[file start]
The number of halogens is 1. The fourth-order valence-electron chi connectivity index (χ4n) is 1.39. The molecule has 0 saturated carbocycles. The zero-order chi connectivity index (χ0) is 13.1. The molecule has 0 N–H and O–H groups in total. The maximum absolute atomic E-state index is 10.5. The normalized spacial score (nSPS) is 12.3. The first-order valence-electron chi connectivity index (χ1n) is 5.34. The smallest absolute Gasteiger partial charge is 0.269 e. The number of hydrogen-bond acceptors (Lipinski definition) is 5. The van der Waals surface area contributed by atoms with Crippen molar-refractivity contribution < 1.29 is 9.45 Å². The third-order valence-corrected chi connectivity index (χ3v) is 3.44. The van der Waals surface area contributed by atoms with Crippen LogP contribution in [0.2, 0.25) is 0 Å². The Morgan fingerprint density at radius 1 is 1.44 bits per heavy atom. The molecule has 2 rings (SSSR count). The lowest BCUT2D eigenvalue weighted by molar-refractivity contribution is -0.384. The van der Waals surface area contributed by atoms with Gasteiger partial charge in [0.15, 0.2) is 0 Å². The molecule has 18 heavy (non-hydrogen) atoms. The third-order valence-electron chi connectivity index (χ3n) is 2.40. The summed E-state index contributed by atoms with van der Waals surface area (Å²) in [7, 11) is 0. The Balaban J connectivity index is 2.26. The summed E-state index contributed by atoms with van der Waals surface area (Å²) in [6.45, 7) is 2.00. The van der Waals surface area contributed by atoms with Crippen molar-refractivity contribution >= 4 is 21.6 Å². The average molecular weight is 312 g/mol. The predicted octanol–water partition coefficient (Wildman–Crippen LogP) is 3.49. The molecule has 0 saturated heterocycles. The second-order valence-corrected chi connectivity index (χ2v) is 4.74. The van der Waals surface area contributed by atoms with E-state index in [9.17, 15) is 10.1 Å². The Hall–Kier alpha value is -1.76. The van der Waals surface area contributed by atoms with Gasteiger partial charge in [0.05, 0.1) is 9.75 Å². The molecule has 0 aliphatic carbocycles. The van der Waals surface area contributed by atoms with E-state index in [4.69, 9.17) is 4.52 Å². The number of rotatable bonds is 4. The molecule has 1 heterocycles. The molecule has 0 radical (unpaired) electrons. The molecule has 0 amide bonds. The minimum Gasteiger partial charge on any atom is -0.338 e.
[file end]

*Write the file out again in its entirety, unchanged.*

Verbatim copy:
The number of halogens is 1. The fourth-order valence-electron chi connectivity index (χ4n) is 1.39. The molecule has 0 saturated carbocycles. The zero-order chi connectivity index (χ0) is 13.1. The molecule has 0 N–H and O–H groups in total. The maximum absolute atomic E-state index is 10.5. The normalized spacial score (nSPS) is 12.3. The first-order valence-electron chi connectivity index (χ1n) is 5.34. The smallest absolute Gasteiger partial charge is 0.269 e. The number of hydrogen-bond acceptors (Lipinski definition) is 5. The van der Waals surface area contributed by atoms with Crippen molar-refractivity contribution < 1.29 is 9.45 Å². The third-order valence-corrected chi connectivity index (χ3v) is 3.44. The van der Waals surface area contributed by atoms with Crippen LogP contribution in [0.2, 0.25) is 0 Å². The Morgan fingerprint density at radius 1 is 1.44 bits per heavy atom. The molecule has 2 rings (SSSR count). The lowest BCUT2D eigenvalue weighted by molar-refractivity contribution is -0.384. The van der Waals surface area contributed by atoms with Gasteiger partial charge in [0.15, 0.2) is 0 Å². The molecule has 18 heavy (non-hydrogen) atoms. The third-order valence-electron chi connectivity index (χ3n) is 2.40. The summed E-state index contributed by atoms with van der Waals surface area (Å²) in [7, 11) is 0. The Balaban J connectivity index is 2.26. The summed E-state index contributed by atoms with van der Waals surface area (Å²) in [6.45, 7) is 2.00. The van der Waals surface area contributed by atoms with Crippen molar-refractivity contribution >= 4 is 21.6 Å². The average molecular weight is 312 g/mol. The predicted octanol–water partition coefficient (Wildman–Crippen LogP) is 3.49. The molecule has 0 saturated heterocycles. The second-order valence-corrected chi connectivity index (χ2v) is 4.74. The van der Waals surface area contributed by atoms with E-state index in [9.17, 15) is 10.1 Å². The Hall–Kier alpha value is -1.76. The van der Waals surface area contributed by atoms with Gasteiger partial charge in [0.05, 0.1) is 9.75 Å². The molecule has 0 aliphatic carbocycles. The van der Waals surface area contributed by atoms with E-state index in [4.69, 9.17) is 4.52 Å². The number of rotatable bonds is 4. The molecule has 1 heterocycles. The molecule has 0 radical (unpaired) electrons. The molecule has 0 amide bonds. The minimum Gasteiger partial charge on any atom is -0.338 e.